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Kyorou

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Everything posted by Kyorou

  1. Who says Chaos is really trying anyway ?
  2. mrady said: Kyorou said: I want to play a mouthy scoundrel of a guard who gets routinely punished for his attitude but gets the job done no matter the odds. why not just do "the dirty dozen" 40k style, Meh. Wouldn't that be the Penal Legion's gig ?
  3. I want to play a mouthy scoundrel of a guard who gets routinely punished for his attitude but gets the job done no matter the odds.
  4. Dok Martin said: Simsum said: 5a. The system needs a core rulebook. 5b. The system needs a core rulebook. No, it doesn't. A core rulebook would severly restrict the evolvement of the line. That approach nearly destroyed Hero Systems and pretty much destroyed the World of Darkness. For good reason. Indeed it worked so well for WW they're now releasing new editions of the Old World of Darkness lines… Seriously, imagine what would have happened if FFG had chosen this path. We would have a single set of rules : DH's, set in stone. That would make for a pretty arid book and people would still be complaining they have to purchase at least two books to have a complete game. My wish for OW? I wish for a setting that does justice to the awesomeness that is the IG. I want grim epic, heroism and betrayal and tragedy. And tanks.
  5. H.B.M.C. said: I'm really surprised by the amount of people who don't like the 'Class/Career/Rank' system. As far as I see it, a system where you don't have that and can just buy anything is more open to 'meta-gaming'. If there was no structure of progression why wouldn't you take the best upgrades to start with? What do you mean by "best" ? More powerful ? More appropriate for the character ? More funny to play ? I remember playing a fixer type of guy in a gangster game. Due to my choices in character creation, my character was totally useless in a fight and carried no weapons anyway. As any upgrade that had to do with hitting or shooting people wouldn't have made much of a difference, I never picked any. That didn't mean my character wasn't extremely competent at what he did and wasn't known by half the city as the guy to go see whan you need something 'special". H.B.M.C. said: I mean, could you imagine playing, say, Diablo II except there are no different character class. There's just one class, who can take every skill, spell and special ability in the game? Where would be the sense of identity beyond the one in your own head? BYE Being a trained physician does not only matter in your head. I'm pretty sure the patients care too. Yet some physicians can also be very good at hunting deers.
  6. N0-1_H3r3 said: Background packages and the like are fine - they're taken as a whole or not at all, and can be considered as a single entity. Just going "Oh, your character is allergic to monkeys, have 200xp extra to compensate" is what, in my experience, doesn't work. Well, it depends on what kind of players you have. I had some great time GMing Deadlands and L5R and the Edge/Hindrance system has never been a problem. The way I see it, powergamers will always try to abuse the rules and munchkins will always make an annoyance of themselves so it is easier to just get rid of those players rather than limiting everyone's options in order to make the game powergamer-proof.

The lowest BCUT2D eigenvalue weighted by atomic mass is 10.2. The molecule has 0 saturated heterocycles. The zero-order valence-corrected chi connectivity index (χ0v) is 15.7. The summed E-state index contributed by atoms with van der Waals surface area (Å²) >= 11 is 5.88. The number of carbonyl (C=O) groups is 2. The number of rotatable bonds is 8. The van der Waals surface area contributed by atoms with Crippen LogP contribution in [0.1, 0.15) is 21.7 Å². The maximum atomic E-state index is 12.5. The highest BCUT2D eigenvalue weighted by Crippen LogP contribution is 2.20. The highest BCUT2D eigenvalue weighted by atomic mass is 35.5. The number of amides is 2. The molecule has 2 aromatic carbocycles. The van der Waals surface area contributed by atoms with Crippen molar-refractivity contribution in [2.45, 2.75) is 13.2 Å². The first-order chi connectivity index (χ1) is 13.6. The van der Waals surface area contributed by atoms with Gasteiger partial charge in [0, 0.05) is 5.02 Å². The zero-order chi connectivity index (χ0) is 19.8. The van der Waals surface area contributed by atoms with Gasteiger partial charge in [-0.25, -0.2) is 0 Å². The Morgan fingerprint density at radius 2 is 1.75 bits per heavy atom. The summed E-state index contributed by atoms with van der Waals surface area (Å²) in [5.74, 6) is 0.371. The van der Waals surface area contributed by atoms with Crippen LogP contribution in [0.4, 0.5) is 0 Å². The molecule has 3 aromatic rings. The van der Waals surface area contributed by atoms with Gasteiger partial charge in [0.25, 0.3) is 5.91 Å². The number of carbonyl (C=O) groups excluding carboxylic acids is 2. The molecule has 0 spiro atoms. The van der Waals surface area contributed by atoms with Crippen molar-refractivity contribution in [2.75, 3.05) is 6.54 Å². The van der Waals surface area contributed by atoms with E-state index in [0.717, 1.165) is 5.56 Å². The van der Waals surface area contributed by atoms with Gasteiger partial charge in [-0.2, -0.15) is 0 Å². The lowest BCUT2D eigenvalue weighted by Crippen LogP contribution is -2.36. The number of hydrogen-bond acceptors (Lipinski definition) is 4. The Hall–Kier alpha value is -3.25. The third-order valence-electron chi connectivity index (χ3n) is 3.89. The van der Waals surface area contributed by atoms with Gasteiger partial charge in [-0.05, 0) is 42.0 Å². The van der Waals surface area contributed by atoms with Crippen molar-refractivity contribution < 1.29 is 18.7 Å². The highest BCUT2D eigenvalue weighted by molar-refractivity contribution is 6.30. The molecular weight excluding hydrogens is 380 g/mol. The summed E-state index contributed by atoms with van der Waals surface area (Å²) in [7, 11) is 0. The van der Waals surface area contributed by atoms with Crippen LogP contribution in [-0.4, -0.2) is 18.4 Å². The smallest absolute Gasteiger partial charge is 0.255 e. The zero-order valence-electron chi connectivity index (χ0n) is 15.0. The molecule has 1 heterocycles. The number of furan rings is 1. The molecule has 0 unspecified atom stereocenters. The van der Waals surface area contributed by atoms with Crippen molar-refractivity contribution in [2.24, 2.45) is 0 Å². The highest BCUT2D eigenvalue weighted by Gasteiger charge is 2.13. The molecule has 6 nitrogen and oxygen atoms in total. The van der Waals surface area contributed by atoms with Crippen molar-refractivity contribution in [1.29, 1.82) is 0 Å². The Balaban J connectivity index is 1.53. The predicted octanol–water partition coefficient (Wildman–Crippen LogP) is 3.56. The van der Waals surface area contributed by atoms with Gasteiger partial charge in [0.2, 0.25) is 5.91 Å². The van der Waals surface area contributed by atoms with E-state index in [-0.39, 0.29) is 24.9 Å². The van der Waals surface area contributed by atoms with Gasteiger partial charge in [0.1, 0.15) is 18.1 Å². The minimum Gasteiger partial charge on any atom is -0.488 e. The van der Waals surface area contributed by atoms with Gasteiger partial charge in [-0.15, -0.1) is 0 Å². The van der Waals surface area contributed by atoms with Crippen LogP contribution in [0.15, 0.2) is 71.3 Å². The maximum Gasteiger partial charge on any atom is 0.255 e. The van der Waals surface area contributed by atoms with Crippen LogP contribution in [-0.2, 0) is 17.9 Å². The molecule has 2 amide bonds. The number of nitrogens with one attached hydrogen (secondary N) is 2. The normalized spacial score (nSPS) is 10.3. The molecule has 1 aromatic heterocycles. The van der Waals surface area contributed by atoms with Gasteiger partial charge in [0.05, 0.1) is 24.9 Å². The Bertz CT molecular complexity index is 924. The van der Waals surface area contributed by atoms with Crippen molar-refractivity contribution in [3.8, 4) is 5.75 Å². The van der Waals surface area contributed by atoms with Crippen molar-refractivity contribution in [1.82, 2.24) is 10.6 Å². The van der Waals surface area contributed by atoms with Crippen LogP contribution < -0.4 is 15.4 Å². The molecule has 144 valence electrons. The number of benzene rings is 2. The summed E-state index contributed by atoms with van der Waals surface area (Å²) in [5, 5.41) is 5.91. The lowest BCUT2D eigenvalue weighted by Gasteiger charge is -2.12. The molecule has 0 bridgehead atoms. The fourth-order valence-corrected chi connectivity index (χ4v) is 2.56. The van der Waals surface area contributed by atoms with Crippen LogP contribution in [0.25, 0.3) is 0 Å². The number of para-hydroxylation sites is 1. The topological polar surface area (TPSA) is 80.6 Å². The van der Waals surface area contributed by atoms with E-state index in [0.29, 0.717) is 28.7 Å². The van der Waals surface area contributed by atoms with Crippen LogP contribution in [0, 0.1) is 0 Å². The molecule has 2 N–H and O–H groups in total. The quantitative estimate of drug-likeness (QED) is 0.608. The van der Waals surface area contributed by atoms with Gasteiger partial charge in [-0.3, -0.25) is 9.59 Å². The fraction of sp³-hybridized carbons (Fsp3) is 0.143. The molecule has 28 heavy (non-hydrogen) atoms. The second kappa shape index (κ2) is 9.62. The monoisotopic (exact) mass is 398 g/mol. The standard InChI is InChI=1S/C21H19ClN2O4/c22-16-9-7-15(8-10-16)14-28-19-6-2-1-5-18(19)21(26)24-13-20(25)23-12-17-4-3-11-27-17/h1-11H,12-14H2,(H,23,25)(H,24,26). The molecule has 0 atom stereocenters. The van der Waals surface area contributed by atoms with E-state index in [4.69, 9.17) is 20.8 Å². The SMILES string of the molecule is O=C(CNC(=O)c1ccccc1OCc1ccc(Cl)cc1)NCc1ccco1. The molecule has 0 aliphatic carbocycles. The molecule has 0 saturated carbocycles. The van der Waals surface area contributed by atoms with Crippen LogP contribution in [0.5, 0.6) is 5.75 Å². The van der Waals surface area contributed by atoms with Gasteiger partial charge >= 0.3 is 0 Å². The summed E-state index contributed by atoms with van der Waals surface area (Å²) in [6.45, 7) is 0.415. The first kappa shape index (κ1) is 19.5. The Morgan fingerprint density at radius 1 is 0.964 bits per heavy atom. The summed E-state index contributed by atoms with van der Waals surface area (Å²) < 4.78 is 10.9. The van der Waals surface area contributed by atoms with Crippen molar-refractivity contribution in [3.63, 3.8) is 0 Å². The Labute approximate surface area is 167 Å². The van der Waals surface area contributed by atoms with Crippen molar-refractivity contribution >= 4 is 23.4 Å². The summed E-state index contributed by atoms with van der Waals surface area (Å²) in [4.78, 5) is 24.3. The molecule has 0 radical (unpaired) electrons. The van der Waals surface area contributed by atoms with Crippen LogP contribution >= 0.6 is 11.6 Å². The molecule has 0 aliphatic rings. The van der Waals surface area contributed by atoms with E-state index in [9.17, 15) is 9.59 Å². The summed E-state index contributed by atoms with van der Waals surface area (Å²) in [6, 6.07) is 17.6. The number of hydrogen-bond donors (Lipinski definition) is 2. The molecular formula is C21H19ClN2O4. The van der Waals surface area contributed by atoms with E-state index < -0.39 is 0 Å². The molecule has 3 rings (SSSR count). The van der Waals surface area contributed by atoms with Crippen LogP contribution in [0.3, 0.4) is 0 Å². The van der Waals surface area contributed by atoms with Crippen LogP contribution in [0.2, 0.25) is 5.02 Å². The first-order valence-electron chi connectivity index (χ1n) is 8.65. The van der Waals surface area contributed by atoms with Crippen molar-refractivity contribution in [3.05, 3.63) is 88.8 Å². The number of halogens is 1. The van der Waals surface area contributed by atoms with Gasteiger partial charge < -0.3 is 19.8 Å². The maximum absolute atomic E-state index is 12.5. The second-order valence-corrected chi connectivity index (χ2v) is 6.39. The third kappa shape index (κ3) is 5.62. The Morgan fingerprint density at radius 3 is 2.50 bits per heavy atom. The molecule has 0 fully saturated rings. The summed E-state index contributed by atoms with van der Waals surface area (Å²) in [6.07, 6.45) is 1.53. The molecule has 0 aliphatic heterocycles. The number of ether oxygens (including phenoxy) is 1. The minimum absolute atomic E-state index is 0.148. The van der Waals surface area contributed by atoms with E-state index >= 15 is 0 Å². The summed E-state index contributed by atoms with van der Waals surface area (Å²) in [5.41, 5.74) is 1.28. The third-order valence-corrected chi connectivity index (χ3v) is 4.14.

7. deinol said: I don't get why people use novels as a reference point for starting characters. Do you think Aragorn is a level 1 ranger at the beginning of Lord of the Rings? Experienced characters should be able to emulate characters from a story, but RPGs always start below that and leave room for improvement. Always ? Feng Shui doesn't, nor does Agone and other non-reward-based systems. I can understand why DH took the zero-to-hero approach (it is the most common) but it was in no way a necessity.
  8. Would it be possible that, once someone has been declared heretic (for whatever reason), every crime he commits or has committed is requalified into an heresy, as it is part of his (broader) crime of heresy ? That would explain how some "mundane" crimes get listed in the DotDG Most Wanted profiles and stranger things are known to happen in real-world judicial systems.
  9. Inquisitor sapiens potensque said: LuciusT said: Honestly the desire for starting characters to be chumps is where DH really lost me. To me, the idea of playing Agents of the Holy frakking Inquisition and starting out as chumps is completely contradictory. I wanted a game where I could play characters like Eisenhorn, Betancore, Godwyn Fischig, Harlon Nayl, Patience Kys and Kara Swole. Those that were introduced during the game DID start out as chumps. Betancore was a hooker! Fischig was barely competent. Well, the Eisenhorn and Ravenor books were about Throne Agents, I think. I don't know why BI decided to adapt those books into a game where characters start as mooks... Actually, Bequin was the hooker. Betancore seemed extremely competent from the start (but he had worked with Eisenhorn for some time before being introduced). About Fischig, well, I don't recall him going through much progression (he starts as dumb as hell, gets a little better then falls back to amoeba-level dumbness). I don't know much about Ravenor's team because the first book almost bored me to death and I had to stop reading but they seem competent enough (if bland, clichéd and uninteresting).